The Global Ethos: Need, Speed, and Greed

In 2005, Thomas Friedman elegantly pieced together the global frontier for readers in The World is Flat. A book that will go down in history as one that was right on the money, Friedman delineated the interconnectedness of our new world; an environment dramatically shaped by cutting-edge technology and innovation. No longer were countries disparate unions. Rather, Earth had evolved a global brain, in which events that occur somewhere have ramifications everywhere. This was highlighted in the Great Recession, and has proved that though countries may be unique in their cultures and governments, the basic components of prosperity revolve around one’s success in trade, specialization, and collaboration-sparking innovation.

Fast-forward 7 years to 2012. The world is flat, sure, but what’s next?

A cosmopolitan by training, Vijay Vaitheeswaran is the global correspondent at The Economist and his new book Need, Speed, and Greed highlights some of the mega trends that will shape the coming decades. In his vision of our future, innovation will reign ubiquitously if and only if we can create the environments and incentives for innovators to flourish.

The book highlights several areas where this is already the case. Platforms like Innocentive and The X Prize Foundation have created opportunities for innovators to compete on solving problems through reward-based participation, essentially acting to “turbocharge the thinking process” on a wide-spread and scalable level.

Mr. Vaitheeswaran explains that we need to embrace this notion of “greed for good” to help solve our world’s grand challenges.  He believes we are entering an age where exponentially-increasing technology and the coinciding innovation will take the developing world out of poverty and spark a new era where prosperity is a global commodity.

To reach this point, however, Vaitheeswaran explains we must embrace “the new rules of global innovation”, which include accepting failure as part of the process, exercising resilience, and making proper investments in education and infrastructure.  He uses the analogy of a rising tide, which lifts all the boats except those with holes in them. By addressing the bastion upon which countries’ prosperity can be built from, we can enter this next stage of planetary prosperity and bring everyone along for the ride. It is an optimistic perspective for sure, but the tools and resources are widely available to push these ideas into reality.


LinkedIn meets Tinder in this mindful networking app

Swipe right to make the connections that could change your career.

Getty Images
Sponsored
Swipe right. Match. Meet over coffee or set up a call.

No, we aren't talking about Tinder. Introducing Shapr, a free app that helps people with synergistic professional goals and skill sets easily meet and collaborate.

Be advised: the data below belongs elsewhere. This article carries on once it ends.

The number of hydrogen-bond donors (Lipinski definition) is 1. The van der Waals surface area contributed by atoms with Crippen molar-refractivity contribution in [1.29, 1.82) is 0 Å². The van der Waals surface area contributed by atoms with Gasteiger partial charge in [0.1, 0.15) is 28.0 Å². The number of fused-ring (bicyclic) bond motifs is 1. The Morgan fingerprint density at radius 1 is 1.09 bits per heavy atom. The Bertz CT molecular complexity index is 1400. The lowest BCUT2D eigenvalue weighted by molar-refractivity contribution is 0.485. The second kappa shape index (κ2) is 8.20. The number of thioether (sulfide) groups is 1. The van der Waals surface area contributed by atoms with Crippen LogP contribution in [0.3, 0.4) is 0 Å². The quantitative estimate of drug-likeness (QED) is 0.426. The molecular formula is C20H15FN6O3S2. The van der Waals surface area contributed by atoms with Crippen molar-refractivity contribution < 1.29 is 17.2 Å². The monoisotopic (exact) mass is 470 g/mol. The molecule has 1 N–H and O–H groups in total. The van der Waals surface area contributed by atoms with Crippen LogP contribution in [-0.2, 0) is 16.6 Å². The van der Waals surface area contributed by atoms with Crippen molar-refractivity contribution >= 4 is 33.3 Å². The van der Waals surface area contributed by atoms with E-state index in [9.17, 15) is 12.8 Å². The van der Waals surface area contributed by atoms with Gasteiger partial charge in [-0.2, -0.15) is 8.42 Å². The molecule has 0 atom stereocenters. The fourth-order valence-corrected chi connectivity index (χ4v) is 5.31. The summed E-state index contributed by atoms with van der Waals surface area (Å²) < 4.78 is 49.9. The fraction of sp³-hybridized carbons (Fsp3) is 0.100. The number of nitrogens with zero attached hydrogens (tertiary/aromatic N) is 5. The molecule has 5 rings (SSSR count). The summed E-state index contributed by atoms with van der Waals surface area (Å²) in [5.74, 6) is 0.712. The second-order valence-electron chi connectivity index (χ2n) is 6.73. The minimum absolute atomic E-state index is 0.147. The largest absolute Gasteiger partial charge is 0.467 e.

Keep reading Show less

Can the keto diet help treat depression? Here’s what the science says so far

A growing body of research shows promising signs that the keto diet might be able to improve mental health.

Public Domain
Mind & Brain
  • The keto diet is known to be an effective tool for weight loss, however its effects on mental health remain largely unclear.
  • Recent studies suggests that the keto diet might be an effective tool for treating depression, and clearing up so-called "brain fog," though scientists caution more research is necessary before it can be recommended as a treatment.
  • Any experiments with the keto diet are best done in conjunction with a doctor, considering some people face problems when transitioning to the low-carb diet.
Keep reading Show less

Steven Pinker's 13 rules for writing better

The Harvard psychologist loves reading authors' rules for writing. Here are his own.

NEW YORK, NY - JULY 21: Steven Pinker speaks onstage during OZY Fest 2018 at Rumsey Playfield, Central Park on July 21, 2018 in New York City. (Photo by Brad Barket/Getty Images for Ozy Media)
Personal Growth
  • Steven Pinker is many things: linguist, psychologist, optimist, Harvard professor, and author.
  • When it comes to writing, he's a student and a teacher.
  • Here's are his 13 rules for writing better, more simply, and more clearly.
Keep reading Show less

Want to age gracefully? A new study says live meaningfully

Thinking your life is worthwhile is correlated with a variety of positive outcomes.

YOSHIKAZU TSUNO/AFP/Getty Images
Surprising Science
  • A new study finds that adults who feel their lives are meaningful have better health and life outcomes.
  • Adults who felt their lives were worthwhile tended to be more social and had healthier habits.
  • The findings could be used to help improve the health of older adults.
Keep reading Show less